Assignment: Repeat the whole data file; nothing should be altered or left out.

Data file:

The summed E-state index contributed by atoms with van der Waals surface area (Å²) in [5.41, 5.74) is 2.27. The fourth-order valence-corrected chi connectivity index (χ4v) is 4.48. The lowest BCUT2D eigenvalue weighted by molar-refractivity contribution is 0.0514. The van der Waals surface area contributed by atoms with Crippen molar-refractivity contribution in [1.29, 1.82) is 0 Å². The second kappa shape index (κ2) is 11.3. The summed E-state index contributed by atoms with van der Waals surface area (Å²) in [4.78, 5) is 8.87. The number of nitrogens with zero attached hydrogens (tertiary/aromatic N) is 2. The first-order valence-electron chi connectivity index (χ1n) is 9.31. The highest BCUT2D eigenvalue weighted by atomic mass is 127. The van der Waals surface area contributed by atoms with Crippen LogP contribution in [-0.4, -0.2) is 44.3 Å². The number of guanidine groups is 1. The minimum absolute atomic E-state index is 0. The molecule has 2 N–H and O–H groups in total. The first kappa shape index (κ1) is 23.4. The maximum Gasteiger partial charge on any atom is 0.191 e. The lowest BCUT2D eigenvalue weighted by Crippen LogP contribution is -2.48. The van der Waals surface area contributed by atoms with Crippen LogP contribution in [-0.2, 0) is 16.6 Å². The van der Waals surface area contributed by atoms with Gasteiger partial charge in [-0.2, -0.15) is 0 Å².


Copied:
The summed E-state index contributed by atoms with van der Waals surface area (Å²) in [5.41, 5.74) is 2.27. The fourth-order valence-corrected chi connectivity index (χ4v) is 4.48. The lowest BCUT2D eigenvalue weighted by molar-refractivity contribution is 0.0514. The van der Waals surface area contributed by atoms with Crippen molar-refractivity contribution in [1.29, 1.82) is 0 Å². The second kappa shape index (κ2) is 11.3. The summed E-state index contributed by atoms with van der Waals surface area (Å²) in [4.78, 5) is 8.87. The number of nitrogens with zero attached hydrogens (tertiary/aromatic N) is 2. The first-order valence-electron chi connectivity index (χ1n) is 9.31. The highest BCUT2D eigenvalue weighted by atomic mass is 127. The van der Waals surface area contributed by atoms with Crippen LogP contribution in [-0.4, -0.2) is 44.3 Å². The number of guanidine groups is 1. The minimum absolute atomic E-state index is 0. The molecule has 2 N–H and O–H groups in total. The first kappa shape index (κ1) is 23.4. The maximum Gasteiger partial charge on any atom is 0.191 e. The lowest BCUT2D eigenvalue weighted by Crippen LogP contribution is -2.48. The van der Waals surface area contributed by atoms with Crippen LogP contribution in [-0.2, 0) is 16.6 Å². The van der Waals surface area contributed by atoms with Gasteiger partial charge in [-0.2, -0.15) is 0 Å².